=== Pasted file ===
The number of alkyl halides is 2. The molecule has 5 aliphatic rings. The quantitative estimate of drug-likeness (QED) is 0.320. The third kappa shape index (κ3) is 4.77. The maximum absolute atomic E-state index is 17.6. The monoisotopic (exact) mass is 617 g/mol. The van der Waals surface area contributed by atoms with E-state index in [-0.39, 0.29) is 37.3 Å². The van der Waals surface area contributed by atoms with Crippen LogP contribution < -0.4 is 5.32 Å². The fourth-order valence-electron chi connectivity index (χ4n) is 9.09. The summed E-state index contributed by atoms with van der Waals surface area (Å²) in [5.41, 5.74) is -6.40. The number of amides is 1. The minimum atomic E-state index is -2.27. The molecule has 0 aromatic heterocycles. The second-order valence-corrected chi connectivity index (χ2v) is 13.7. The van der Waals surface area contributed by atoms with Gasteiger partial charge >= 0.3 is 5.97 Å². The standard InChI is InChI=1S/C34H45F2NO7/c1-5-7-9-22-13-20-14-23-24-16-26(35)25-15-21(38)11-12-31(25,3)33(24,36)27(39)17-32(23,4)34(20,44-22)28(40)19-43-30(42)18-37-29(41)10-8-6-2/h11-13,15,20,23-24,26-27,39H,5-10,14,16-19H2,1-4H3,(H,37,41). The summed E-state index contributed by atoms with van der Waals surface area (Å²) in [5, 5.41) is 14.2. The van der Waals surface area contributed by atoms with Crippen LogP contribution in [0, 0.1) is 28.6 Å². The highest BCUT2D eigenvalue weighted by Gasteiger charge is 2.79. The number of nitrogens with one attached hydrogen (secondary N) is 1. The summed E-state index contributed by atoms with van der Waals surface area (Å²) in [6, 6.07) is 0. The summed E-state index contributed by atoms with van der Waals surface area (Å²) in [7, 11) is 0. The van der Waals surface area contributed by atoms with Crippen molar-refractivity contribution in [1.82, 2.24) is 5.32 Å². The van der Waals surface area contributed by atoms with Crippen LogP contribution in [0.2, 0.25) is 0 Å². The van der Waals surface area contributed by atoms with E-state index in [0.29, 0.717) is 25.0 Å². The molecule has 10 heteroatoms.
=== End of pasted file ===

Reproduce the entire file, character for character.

The number of alkyl halides is 2. The molecule has 5 aliphatic rings. The quantitative estimate of drug-likeness (QED) is 0.320. The third kappa shape index (κ3) is 4.77. The maximum absolute atomic E-state index is 17.6. The monoisotopic (exact) mass is 617 g/mol. The van der Waals surface area contributed by atoms with E-state index in [-0.39, 0.29) is 37.3 Å². The van der Waals surface area contributed by atoms with Crippen LogP contribution < -0.4 is 5.32 Å². The fourth-order valence-electron chi connectivity index (χ4n) is 9.09. The summed E-state index contributed by atoms with van der Waals surface area (Å²) in [5.41, 5.74) is -6.40. The number of amides is 1. The minimum atomic E-state index is -2.27. The molecule has 0 aromatic heterocycles. The second-order valence-corrected chi connectivity index (χ2v) is 13.7. The van der Waals surface area contributed by atoms with Gasteiger partial charge >= 0.3 is 5.97 Å². The standard InChI is InChI=1S/C34H45F2NO7/c1-5-7-9-22-13-20-14-23-24-16-26(35)25-15-21(38)11-12-31(25,3)33(24,36)27(39)17-32(23,4)34(20,44-22)28(40)19-43-30(42)18-37-29(41)10-8-6-2/h11-13,15,20,23-24,26-27,39H,5-10,14,16-19H2,1-4H3,(H,37,41). The summed E-state index contributed by atoms with van der Waals surface area (Å²) in [5, 5.41) is 14.2. The van der Waals surface area contributed by atoms with Crippen LogP contribution in [0, 0.1) is 28.6 Å². The highest BCUT2D eigenvalue weighted by Gasteiger charge is 2.79. The number of nitrogens with one attached hydrogen (secondary N) is 1. The summed E-state index contributed by atoms with van der Waals surface area (Å²) in [6, 6.07) is 0. The summed E-state index contributed by atoms with van der Waals surface area (Å²) in [7, 11) is 0. The van der Waals surface area contributed by atoms with Crippen molar-refractivity contribution in [1.82, 2.24) is 5.32 Å². The van der Waals surface area contributed by atoms with Crippen LogP contribution in [0.2, 0.25) is 0 Å². The van der Waals surface area contributed by atoms with E-state index in [0.29, 0.717) is 25.0 Å². The molecule has 10 heteroatoms.